Potentilla sect. Arenicolae
Biennials, sometimes annuals or short-lived perennials, ± rosetted, not stoloniferous; taproots not fleshy-thickened; vestiture mostly of long hairs, glands ± abundant, not red. Stems prostrate to decumbent, not flagelliform, not rooting at nodes, lateral to weakly persistent or ephemeral basal rosettes, (0.2–)0.5–4(–6) dm, lengths (1–)1.5–5 times basal leaves. Leaves basal not in ranks; cauline leaves 1–4; primary leaves ± pinnate (with distal leaflets confluent), sometimes ± bipinnate, 2–9 cm; petiole: long hairs ± spreading, weak to ± stiff, glands ± abundant; leaflets (5–)7–15(–21) (or appearing more because of deep lobes), on distal 1/3–2/3 of leaf axis, overlapping, obovate or elliptic to flabellate, margins flat, ± whole length irregularly incised 1/2 to completely to midvein (proximal leaflets sometimes pinnately so), sometimes entire (especially distal leaflets), teeth (or lobes) 0–4 per side, surfaces similar, grayish green, not glaucous, long hairs ± stiff, cottony and/or crisped hairs absent. Inflorescences (2–)6–50(–100+)-flowered, irregularly cymose, sometimes racemiform, ± open. Pedicels recurved in fruit, 0.7–2(–2.5) cm, proximal not much longer than distal. Flowers 5-merous; hypanthium 2.5–4.5 mm diam.; petals white, broadly obovate to obcordate or nearly round, (3–)4–6 mm, longer than sepals, apex usually ± retuse; stamens ca. 20; styles subapical, filiform-tapered, papillate-swollen in proximal 1/5–1/3(–1/2), 0.8–2 mm. Achenes rugose.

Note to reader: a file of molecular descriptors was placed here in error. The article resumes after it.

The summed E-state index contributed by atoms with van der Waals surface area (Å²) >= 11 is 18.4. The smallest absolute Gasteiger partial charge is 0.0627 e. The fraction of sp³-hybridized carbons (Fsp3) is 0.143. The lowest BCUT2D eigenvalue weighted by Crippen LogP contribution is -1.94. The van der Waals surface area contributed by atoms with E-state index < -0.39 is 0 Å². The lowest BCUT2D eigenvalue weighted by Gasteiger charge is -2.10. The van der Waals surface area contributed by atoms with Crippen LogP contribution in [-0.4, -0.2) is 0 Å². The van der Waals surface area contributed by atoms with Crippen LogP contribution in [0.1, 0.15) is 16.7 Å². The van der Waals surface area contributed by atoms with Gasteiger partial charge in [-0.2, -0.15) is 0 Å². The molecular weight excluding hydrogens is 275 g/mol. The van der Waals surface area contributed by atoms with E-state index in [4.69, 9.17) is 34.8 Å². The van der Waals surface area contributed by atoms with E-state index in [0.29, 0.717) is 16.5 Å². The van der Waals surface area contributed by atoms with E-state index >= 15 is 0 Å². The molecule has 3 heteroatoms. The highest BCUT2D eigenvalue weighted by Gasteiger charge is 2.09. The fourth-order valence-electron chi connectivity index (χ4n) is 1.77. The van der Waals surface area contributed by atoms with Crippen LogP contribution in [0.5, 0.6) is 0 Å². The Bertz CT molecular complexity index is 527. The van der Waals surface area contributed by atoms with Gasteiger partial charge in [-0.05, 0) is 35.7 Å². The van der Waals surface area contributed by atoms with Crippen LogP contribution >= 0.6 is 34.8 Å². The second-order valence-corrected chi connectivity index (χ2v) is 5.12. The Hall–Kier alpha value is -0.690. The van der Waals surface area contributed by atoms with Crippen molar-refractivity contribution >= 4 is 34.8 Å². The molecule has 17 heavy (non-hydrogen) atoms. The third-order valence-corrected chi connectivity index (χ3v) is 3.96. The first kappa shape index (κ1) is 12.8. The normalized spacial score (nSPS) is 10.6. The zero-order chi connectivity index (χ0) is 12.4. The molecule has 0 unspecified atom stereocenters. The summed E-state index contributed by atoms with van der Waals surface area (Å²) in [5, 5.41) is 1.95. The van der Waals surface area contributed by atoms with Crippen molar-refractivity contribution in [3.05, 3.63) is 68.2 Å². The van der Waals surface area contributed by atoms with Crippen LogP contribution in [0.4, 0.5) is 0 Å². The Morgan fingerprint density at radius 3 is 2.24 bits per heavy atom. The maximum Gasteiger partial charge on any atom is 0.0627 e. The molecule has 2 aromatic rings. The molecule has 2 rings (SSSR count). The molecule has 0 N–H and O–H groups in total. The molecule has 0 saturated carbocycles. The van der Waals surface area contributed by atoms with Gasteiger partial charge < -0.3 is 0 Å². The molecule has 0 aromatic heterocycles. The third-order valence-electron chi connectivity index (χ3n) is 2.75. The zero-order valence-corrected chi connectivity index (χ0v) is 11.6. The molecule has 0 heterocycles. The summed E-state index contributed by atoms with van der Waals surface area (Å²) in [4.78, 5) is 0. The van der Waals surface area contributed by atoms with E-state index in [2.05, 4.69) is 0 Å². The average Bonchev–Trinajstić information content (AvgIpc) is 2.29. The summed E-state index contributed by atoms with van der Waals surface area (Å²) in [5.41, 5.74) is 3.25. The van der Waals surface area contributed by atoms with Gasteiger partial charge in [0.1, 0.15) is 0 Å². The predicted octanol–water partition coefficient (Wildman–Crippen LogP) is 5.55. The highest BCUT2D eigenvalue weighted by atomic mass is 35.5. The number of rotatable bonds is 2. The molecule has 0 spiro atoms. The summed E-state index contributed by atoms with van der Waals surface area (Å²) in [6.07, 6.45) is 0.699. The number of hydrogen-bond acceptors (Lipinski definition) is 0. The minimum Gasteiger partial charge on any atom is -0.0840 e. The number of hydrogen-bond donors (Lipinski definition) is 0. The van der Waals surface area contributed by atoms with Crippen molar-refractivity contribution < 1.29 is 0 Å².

w United States.
While E. Crum (1936) followed T. Wolf (1908) in associating Potentilla newberryi with sect. Rivales, recent phylogenetic analysis using chloroplast DNA places P. newberryi as basal or sister to all other species in the Potentilla core group (C. Dobeš and J. Paule 2010). The two sections share similar life histories and habitats, sometimes growing intermixed, and the abundant glands of P. newberryi are also characteristic of P. biennis. In other characteristics, P. newberryi differs from sect. Rivales, for example, in its finely pinnate (to bipinnate) leaves, prominently recurved pedicels, large white petals, and longer styles. Here P. A. Rydberg (1898, 1908d) and B. C. Johnston (1985) are followed in viewing the combination of distinctive features as sufficient to justify a monospecific section.
An intriguing comparison can be made to Ivesia, which shares many diagnostic morphological characters; Potentilla newberryi was first described as I. gracilis and is a syntype of the genus.